Tuesday, 26 January 2021

Charlie went across world in fight against disease

Charlie went across world in fight against disease

AFTER his diagnosis with a brain tumour in April 2015, Charlie underwent a
10-hour operation and had 31 sessions of radiotherapy followed by chemotherapy before being given the all-clear, writes David White.

Initially, the family were trying to raise up to £200,000 to pay for revolutionary proton therapy treatment — a type of particle therapy that uses a beam of protons to irradiate diseased tissue — so that Charlie didn’t have to have radiotherapy again.

He spent two years in remission but in spring 2018 two tumours were discovered on his spine.

Charlie was given the all-clear for the second time in August last year after undergoing specialist radiotherapy treatment, as well as chemotherapy, in Ankara. His family had to raise money to pay for this as well as their flights. The radiotherapy was not available at the John Radcliffe Hospital in Oxford, where he’d had surgery and chemotherapy previously.

In October last year, following the good news, the family celebrated with a dream holiday in Orlando, made possible by the children’s charity Rays of Sunshine. Charlie swam with dolphins, stingrays and tropical fish, went horse riding and visited Universal Studios.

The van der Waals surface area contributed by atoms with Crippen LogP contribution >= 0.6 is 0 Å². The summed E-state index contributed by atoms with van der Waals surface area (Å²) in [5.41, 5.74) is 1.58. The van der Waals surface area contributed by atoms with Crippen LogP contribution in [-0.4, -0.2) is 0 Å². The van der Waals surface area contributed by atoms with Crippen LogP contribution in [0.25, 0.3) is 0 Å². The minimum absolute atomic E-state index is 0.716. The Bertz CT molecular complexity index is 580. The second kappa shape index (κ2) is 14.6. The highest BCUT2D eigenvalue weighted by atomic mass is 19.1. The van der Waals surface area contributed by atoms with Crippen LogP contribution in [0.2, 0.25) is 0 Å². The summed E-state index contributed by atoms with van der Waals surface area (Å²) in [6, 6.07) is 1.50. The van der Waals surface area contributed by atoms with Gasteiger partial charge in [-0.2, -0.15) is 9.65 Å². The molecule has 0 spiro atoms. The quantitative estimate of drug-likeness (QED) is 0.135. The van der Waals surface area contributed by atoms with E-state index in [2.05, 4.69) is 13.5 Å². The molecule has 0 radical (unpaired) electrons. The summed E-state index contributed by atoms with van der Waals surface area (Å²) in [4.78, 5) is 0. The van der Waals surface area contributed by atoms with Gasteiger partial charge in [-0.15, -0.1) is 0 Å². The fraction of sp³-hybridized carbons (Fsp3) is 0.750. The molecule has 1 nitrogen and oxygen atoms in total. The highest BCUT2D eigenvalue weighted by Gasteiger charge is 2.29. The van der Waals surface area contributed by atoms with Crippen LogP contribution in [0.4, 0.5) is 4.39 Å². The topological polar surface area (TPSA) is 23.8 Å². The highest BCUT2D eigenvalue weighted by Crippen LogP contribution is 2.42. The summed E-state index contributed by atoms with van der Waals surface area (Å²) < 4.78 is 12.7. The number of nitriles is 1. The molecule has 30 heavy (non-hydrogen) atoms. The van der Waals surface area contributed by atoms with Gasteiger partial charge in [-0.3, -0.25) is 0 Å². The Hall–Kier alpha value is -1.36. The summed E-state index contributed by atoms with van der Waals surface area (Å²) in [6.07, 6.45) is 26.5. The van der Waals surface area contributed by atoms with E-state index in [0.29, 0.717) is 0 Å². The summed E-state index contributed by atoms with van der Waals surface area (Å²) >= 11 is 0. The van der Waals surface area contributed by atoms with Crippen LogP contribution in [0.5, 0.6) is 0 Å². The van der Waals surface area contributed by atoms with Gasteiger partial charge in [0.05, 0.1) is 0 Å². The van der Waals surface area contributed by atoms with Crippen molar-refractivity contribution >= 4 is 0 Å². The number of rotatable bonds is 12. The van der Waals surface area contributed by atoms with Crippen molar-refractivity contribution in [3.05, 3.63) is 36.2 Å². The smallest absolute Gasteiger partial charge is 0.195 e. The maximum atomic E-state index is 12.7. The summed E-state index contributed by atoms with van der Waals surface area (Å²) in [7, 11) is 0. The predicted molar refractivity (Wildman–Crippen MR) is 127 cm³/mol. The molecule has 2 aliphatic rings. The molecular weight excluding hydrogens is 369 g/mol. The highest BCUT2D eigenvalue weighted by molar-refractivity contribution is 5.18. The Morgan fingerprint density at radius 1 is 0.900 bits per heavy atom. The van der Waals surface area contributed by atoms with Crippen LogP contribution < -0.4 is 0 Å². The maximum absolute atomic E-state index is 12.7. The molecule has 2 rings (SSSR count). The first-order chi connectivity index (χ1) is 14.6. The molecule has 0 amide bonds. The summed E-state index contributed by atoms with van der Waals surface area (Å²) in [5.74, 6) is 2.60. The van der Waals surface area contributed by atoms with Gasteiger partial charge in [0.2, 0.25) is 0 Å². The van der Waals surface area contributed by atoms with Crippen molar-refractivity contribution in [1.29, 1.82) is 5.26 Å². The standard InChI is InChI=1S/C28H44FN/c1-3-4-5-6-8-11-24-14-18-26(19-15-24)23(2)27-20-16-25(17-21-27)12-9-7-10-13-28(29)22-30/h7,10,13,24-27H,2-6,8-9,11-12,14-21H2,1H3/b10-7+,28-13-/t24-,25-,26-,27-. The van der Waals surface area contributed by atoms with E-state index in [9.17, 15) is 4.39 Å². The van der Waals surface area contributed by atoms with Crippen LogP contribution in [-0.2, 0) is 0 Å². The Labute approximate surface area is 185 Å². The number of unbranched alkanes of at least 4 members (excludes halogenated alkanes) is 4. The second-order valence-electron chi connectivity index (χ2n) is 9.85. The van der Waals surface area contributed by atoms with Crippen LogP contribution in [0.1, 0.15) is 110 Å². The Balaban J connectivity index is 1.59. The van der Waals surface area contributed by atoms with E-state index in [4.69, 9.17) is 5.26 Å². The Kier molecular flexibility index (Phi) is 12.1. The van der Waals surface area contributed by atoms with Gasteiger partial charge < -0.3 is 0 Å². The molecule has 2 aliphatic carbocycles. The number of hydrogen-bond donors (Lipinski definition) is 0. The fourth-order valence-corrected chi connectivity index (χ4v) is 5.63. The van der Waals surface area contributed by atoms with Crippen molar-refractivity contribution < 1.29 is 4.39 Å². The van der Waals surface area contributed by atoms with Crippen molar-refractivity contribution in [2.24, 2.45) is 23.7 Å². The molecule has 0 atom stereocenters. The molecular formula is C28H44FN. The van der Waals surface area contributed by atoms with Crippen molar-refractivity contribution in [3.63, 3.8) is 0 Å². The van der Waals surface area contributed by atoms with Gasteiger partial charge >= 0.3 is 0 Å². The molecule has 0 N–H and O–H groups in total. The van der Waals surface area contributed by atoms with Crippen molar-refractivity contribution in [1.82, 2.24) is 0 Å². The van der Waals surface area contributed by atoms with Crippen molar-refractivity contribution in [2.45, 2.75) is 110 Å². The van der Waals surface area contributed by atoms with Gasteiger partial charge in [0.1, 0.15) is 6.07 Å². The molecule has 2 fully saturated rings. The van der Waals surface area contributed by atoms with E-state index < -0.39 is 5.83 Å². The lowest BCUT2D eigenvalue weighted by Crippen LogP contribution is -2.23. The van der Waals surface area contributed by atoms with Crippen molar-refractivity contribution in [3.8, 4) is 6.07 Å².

However, the following month his family were told the disease had returned after a lumbar puncture showed cancer cells in his spinal fluid. He then returned to Germany for more immunotherapy treatment.

At the beginning of this year, the NHS agreed to treat Charlie and doctors at the John Radcliffe inserted an Ommaya reservoir under his scalp so that chemotherapy drugs could be delivered directly to his spine.

However, the treatments failed. A scan in March showed the disease in his spine and elsewhere.

Mrs Ilsley searched for new treatments, including clinical trials in America, but was told her son was not eligible.

He then underwent three weeks of a new form of immunotherapy, known as CAR-T cell treatment, in Mexico City in July.

A scan in the same month showed no new growth of the disease and the following month his family was told it was stable and had not grown since March.

But two months ago another scan showed there was a tiny area of cancer in his brain and he underwent more treatment in Mexico.

In May last year Charlie was named child of courage at the Henley Heroes awards and was given a standing ovation.

He also won the Bradley Lowery Courage Award at last year’s Against Breast Cancer Achievement Awards.

In 2018 he took part in Channel 4’s Stand Up To Cancer campaign and was featured on the live TV fundraising marathon.

Claire Brown, from Cheltenham, who led the online fundraising drive, said: “Rest in peace Charlie, what an inspiration you were and will always continue to be.”

To make a donation, visit https://www.justgiving.com/

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